'Kids are growing up Apple'
If you don't own an Apple product, look again. One out of three American households does, and it could be yours. "Kids are growing up Apple. That brand equity goes very far", Ben Arnold, NPD's director of industry analysis, tells BetaNews. Arnold's comments confirm a story I penned last year on the strength of Apple brand's in the youth market. "We definitely saw that [in our research]".
Arnold concedes that while younger consumers drive much of Apple's newfound retail success, their loyalties are fickle. "In five or 10 years someone else could come along". But he pointed to his and other research showing that Apple's brand gets high marks with the youth market, and that brand loyalty will likely extend to any new products that Apple may decide to sell.
Then there is Apple brand exposure outside the home. For example, Apple revealed this week that the San Diego school district bought 10,000 iPads during Q1 and will purchase 15,000 more this quarter. With computing products, there's more than brand exposure -- locking younger users into applications and ways of doing things and using the same stuff as their friends.
"Apple is really good at attracting people into their ecosystem", Arnold argues.
Dominating the Tablet Sector
iPad is its own Apple brand driver, poised to disrupt established PC brands. About one out of every four iPad purchasers are new to Apple, and the tablet is starting to displace the iPod as the so-called "halo" device, based on NPD's research.
Historically the iPod has served as the first Apple device for consumers, but Arnold notes a shift within the last two years. Just 57 percent now say the iPod was their first Apple product, with 21 percent saying it was the iPhone, and 13 percent the iPad. He believes that Apple is setting itself up for long-term success and a perpetual dominant position in that market.
"iPad sales are growing much faster than any other Apple product has this soon after launch. This demonstrates the appeal of both the new form factor and Apple’s app ecosystem", he tells BetaNews. "It is possible that the iPad could be to tablets what Windows was for PCs".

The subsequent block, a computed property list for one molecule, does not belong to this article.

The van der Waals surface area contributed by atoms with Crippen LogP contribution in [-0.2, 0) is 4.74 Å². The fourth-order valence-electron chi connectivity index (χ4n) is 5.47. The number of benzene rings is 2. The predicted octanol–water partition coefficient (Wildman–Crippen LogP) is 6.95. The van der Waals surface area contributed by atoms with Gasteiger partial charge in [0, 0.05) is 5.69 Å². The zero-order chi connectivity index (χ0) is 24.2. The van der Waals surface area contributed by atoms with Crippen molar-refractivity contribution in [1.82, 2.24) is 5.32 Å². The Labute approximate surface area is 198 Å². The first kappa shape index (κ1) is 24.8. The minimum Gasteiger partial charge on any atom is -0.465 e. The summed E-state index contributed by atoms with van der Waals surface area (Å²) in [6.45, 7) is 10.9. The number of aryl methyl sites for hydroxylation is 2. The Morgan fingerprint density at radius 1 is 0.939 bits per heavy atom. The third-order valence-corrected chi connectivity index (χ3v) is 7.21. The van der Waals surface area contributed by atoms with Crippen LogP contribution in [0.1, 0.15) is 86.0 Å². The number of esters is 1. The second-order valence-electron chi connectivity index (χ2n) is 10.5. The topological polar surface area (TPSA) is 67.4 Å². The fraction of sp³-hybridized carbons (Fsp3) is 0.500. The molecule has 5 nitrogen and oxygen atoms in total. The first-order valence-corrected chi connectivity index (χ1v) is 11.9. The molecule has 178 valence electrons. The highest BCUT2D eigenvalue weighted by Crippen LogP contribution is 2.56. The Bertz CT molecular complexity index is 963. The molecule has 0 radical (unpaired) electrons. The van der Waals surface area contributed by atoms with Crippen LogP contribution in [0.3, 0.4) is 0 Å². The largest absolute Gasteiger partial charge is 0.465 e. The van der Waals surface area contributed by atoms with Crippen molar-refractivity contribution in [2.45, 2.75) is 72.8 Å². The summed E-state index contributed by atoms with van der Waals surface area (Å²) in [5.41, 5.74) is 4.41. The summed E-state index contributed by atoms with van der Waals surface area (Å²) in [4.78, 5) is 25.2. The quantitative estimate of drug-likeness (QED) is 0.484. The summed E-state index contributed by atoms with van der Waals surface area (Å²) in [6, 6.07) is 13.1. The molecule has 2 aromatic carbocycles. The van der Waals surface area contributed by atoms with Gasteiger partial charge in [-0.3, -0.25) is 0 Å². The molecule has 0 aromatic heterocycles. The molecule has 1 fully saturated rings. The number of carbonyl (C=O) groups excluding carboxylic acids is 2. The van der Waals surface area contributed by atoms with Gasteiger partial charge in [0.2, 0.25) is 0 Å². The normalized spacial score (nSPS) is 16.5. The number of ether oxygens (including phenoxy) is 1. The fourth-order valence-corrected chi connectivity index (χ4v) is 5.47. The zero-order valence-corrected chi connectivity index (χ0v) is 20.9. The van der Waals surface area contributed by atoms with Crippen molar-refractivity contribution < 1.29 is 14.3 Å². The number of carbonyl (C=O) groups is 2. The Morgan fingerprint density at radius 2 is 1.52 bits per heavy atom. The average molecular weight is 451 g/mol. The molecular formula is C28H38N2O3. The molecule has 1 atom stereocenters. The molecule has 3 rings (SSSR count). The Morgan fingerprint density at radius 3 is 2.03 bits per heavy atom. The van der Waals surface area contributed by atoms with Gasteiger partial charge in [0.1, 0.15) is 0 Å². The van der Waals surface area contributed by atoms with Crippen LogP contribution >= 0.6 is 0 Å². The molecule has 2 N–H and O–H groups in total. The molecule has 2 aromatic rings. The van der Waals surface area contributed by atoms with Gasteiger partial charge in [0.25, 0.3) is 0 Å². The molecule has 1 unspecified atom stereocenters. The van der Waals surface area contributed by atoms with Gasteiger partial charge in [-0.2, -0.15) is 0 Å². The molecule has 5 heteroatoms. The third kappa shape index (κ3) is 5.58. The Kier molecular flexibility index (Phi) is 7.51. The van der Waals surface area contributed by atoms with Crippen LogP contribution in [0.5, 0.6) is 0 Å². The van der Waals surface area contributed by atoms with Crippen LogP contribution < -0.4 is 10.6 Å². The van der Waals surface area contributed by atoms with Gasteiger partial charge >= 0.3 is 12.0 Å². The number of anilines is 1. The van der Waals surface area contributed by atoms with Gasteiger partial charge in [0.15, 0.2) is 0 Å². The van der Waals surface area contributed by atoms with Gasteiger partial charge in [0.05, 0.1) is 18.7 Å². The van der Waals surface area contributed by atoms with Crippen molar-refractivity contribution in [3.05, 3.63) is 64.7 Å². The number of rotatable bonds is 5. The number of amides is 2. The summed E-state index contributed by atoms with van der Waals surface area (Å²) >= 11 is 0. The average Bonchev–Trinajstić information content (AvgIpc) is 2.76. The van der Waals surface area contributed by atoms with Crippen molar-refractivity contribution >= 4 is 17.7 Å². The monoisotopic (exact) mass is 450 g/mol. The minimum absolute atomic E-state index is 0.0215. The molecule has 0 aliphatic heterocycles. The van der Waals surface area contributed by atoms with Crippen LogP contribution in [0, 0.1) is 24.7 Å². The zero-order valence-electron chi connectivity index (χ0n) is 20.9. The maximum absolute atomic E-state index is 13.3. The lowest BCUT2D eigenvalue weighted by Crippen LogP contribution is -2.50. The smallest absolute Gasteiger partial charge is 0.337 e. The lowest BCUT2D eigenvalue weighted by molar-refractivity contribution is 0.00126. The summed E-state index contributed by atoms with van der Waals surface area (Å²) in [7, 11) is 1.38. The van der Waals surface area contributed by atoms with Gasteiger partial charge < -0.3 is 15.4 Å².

The analogy is not perfect of course. Microsoft merely produced the software and not the hardware, whereas Apple controls both the hardware and software with the iPad. That said, Microsoft made moves to cement its dominance in the PC sector and Apple is doing the same with tablets. This success could vanish quickly if Apple fails to respond to market pressures.
"Steve Jobs expressed some resistance to a different screen sizes. Our research shows, however, that a slightly smaller form factor would have some appeal", Arnold says. If Apple does not respond to the desire shown by consumers through the success of smaller tablets akin to the Kindle Fire, it does risk losing the dominant position the company now enjoys, he believes.
NPD's own research shows that Apple controls nearly a quarter of the mobile PC business as of the last quarter of 2011, chiefly due to the success of the iPad itself. Its closest competitor is HP at 10 percent, who attempted to enter the tablet sector with WebOS and TouchPad last year, but exited just as quickly.
Apple is Just Fine Without Steve Jobs
Even with the success of the iPad, Apple has a hard time escaping the shadow of Steve Jobs. Forrester Research CEO George Colony equated Apple with Sony, saying the loss of Jobs will likely set the company into a period of decline, and that Apple's business model requires a "charismatic" leader. My colleague Joe Wilcox just a day before wrote exactly the opposite, arguing new CEO Tim Cook's strengths as a process man position Apple well.
Arnold seems to agree with Joe's reasoning. "Steve did a great job of setting up this company for the next phase. Apple has built up a base that will carry them through", he argues, saying that Jobs' presence will be felt in the company's products and software for years to come. Simply put, "Apple's products sell themselves".
Even saying that, Arnold passed on speculating further on Apple post-Jobs, or on Cook's performance as a leader just yet. "All of this stuff is really behind the curtain of secrecy," he mused, noting how little we really know of what goes on inside Apple. "It's the biggest question of us analysts, investors -- how does Apple navigate this next phase".
Photo Credit: Mads Boedker